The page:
Intended for healthcare professionals


Probiotics and infant colic

BMJ 2014; 348 doi: (Published 01 April 2014) Cite this as: BMJ 2014;348:g2286
  1. William E Bennett Jr, assistant professor of paediatrics
  1. 1Department of Paediatrics, Indiana University School of Medicine, IN, USA
  1. W E Bennett Jr webjr{at}

Still a hammer in search of a nail

In a linked paper, Sung and colleagues (doi:10.1136/bmj.g2107) describe a large, randomised, placebo controlled trial of Lactobacillus reuteri for the management of infant colic.1 This represents the most definitive and well designed study to date on this controversial topic.

Infant colic is a challenging problem for many parents, but the cause and effective treatment remain elusive. As its name suggests, colic was thought to arise in the gastrointestinal tract, but after centuries of this supposition we still do not know if this is true. A host of home remedies and drug treatments have circulated over the years, ranging from whisky, to acid suppression, to anticholinergic agents, and onwards to medicine’s most recent “hammer looking for a nail,” probiotics.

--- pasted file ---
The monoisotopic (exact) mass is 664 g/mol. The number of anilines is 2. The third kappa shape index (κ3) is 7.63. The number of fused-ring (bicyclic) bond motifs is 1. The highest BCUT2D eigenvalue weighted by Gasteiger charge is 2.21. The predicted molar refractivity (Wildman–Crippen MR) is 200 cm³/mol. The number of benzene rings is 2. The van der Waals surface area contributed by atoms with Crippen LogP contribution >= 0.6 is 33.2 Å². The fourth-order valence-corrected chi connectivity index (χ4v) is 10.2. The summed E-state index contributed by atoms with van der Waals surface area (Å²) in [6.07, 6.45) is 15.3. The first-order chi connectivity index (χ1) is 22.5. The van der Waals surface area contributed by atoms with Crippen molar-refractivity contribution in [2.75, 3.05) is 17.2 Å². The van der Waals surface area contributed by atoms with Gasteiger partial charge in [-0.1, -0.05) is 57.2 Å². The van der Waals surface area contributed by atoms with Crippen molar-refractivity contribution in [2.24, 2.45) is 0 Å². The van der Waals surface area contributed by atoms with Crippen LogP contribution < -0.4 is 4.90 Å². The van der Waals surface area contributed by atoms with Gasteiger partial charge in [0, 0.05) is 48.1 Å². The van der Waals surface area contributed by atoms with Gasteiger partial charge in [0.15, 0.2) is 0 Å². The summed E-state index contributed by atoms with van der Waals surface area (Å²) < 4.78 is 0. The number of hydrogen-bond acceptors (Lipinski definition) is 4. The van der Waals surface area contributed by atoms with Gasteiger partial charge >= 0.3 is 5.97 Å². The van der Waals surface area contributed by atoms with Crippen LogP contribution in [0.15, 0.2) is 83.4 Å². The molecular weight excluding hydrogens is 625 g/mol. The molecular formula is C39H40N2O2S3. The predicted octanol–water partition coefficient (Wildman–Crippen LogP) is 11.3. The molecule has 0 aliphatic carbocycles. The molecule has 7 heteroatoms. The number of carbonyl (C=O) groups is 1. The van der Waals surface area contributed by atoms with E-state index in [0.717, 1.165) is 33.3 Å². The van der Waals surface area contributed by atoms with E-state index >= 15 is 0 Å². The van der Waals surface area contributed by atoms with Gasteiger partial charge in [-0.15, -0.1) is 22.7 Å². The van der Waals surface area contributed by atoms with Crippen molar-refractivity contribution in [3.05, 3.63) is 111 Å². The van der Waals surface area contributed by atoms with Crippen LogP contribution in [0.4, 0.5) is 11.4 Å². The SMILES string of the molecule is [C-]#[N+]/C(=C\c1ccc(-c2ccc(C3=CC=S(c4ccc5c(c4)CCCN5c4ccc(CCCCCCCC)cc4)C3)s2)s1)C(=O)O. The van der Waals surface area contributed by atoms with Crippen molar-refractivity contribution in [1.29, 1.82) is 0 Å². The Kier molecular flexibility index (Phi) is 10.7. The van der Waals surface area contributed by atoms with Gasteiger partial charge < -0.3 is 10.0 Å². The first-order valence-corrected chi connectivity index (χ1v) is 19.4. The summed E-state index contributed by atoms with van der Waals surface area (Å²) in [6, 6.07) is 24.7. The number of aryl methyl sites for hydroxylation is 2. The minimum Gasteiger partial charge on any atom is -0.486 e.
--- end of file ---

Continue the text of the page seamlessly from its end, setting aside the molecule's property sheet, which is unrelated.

Sung and colleagues used a well defined case definition of colic (the Wessell criteria), and then enrolled patients at urgent care centres who met these criteria. In total, 167 infants were randomised to L reuteri or to placebo. At multiple follow-up intervals, the authors found no improvement in the duration of crying time in infants who received probiotic compared with placebo (in …

View Full Text

Log in

Log in through your institution


* For online subscription